For thousands of youth soccer players nationwide, including those playing on dozens of teams here in Western New York, the rules are changing, with the practice of "heading" the ball being removed.
In response to a lawsuit filed last year in California, U.S. Soccer - the organization which oversees the world's most popular sport within this nation - is banning heading for players ages 10 and younger. Heading will be limited to practices for players ages 11 to 13.
It's a move designed to curb head injuries, specifically concussions. It's the number one injury for female soccer players, and research over the years has unveiled a wealth of information about the dangers of returning a player to game action too soon after suffering the brain injury.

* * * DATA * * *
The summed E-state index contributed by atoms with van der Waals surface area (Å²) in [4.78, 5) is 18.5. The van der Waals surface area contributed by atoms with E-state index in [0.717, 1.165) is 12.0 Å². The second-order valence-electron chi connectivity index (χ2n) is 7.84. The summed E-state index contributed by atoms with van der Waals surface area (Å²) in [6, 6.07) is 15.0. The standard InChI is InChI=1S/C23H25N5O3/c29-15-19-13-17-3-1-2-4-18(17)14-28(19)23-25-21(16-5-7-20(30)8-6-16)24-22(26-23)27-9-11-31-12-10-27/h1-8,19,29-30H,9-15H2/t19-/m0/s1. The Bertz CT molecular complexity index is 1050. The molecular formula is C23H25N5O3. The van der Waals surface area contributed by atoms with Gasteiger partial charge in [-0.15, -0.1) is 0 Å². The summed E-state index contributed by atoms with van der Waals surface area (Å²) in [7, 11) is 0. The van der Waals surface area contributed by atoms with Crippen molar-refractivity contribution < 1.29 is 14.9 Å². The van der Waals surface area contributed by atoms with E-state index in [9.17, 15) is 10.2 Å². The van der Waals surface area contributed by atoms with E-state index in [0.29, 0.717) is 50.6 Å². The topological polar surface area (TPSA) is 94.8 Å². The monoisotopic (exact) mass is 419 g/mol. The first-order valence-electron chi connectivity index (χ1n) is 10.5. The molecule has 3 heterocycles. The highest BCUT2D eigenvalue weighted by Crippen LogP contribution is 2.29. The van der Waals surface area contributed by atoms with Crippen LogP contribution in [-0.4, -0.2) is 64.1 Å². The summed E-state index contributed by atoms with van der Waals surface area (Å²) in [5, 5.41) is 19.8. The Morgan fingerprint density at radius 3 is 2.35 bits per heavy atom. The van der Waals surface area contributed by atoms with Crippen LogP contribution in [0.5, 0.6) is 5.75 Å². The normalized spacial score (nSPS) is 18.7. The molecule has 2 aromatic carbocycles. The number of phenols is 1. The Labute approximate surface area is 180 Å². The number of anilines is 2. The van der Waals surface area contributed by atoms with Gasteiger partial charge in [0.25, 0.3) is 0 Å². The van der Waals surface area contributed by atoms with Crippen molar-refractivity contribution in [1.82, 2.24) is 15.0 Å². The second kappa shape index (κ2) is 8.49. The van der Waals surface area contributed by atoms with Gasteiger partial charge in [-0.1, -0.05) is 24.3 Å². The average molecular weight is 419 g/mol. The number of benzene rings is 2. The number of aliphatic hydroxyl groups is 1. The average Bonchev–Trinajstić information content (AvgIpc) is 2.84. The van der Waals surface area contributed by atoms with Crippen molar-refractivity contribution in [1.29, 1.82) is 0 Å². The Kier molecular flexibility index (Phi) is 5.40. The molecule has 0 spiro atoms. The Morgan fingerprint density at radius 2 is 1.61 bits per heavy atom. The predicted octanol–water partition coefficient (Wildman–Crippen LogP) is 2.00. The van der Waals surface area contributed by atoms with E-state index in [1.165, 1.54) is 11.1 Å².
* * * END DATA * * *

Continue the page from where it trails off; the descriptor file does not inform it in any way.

One local expert says there's more research that still needs to be done to get a better understanding of long-term effects.
"There are suggestive studies but nothing definitive. We need prospective long-term control trials to define whether repeated concussions have any significant lasting effects on young kids," said Dr. John Leddy, Professor of Clinical Orthopaedics at the University at Buffalo. "Those trials haven't been done."
News of the policy change by US Soccer came as little surprise to Peter Veltri, the head coach of women's soccer at Niagara University and a coach within the Niagara Pioneer youth soccer program. He supports the change.
"I've never been a supporter of heading, at least that constant motion," Veltri said to WBFO. "I believe in teaching it, but I don't believe in that repetition of just standing there and heading the ball. I believe heading is something that you can teach at a later age."
Veltri, who previously played college and semi-pro soccer, noted that he didn't develop his own heading skills until about the age of 13 or 14.